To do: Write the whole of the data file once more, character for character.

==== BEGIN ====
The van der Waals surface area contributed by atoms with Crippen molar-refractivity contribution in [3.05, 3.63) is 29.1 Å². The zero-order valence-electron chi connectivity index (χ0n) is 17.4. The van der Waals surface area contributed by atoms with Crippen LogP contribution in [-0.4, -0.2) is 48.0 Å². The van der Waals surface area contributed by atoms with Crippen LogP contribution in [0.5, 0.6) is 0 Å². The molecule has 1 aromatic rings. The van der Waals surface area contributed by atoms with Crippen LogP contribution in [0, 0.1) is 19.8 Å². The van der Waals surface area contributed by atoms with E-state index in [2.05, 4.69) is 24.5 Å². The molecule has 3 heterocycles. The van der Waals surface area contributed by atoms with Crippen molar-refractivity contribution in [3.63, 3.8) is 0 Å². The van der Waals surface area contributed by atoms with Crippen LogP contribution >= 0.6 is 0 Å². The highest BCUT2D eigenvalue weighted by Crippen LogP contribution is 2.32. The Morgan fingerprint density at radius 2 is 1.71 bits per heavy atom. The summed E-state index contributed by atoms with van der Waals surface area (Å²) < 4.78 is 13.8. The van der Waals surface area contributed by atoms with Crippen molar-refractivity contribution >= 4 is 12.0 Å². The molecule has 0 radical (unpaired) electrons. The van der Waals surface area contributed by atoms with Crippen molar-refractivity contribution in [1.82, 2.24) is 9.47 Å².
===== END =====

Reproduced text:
The van der Waals surface area contributed by atoms with Crippen molar-refractivity contribution in [3.05, 3.63) is 29.1 Å². The zero-order valence-electron chi connectivity index (χ0n) is 17.4. The van der Waals surface area contributed by atoms with Crippen LogP contribution in [-0.4, -0.2) is 48.0 Å². The van der Waals surface area contributed by atoms with Crippen LogP contribution in [0.5, 0.6) is 0 Å². The molecule has 1 aromatic rings. The van der Waals surface area contributed by atoms with Crippen LogP contribution in [0, 0.1) is 19.8 Å². The van der Waals surface area contributed by atoms with E-state index in [2.05, 4.69) is 24.5 Å². The molecule has 3 heterocycles. The van der Waals surface area contributed by atoms with Crippen molar-refractivity contribution in [3.63, 3.8) is 0 Å². The van der Waals surface area contributed by atoms with Crippen LogP contribution >= 0.6 is 0 Å². The highest BCUT2D eigenvalue weighted by Crippen LogP contribution is 2.32. The Morgan fingerprint density at radius 2 is 1.71 bits per heavy atom. The summed E-state index contributed by atoms with van der Waals surface area (Å²) < 4.78 is 13.8. The van der Waals surface area contributed by atoms with Crippen molar-refractivity contribution >= 4 is 12.0 Å². The molecule has 0 radical (unpaired) electrons. The van der Waals surface area contributed by atoms with Crippen molar-refractivity contribution in [1.82, 2.24) is 9.47 Å².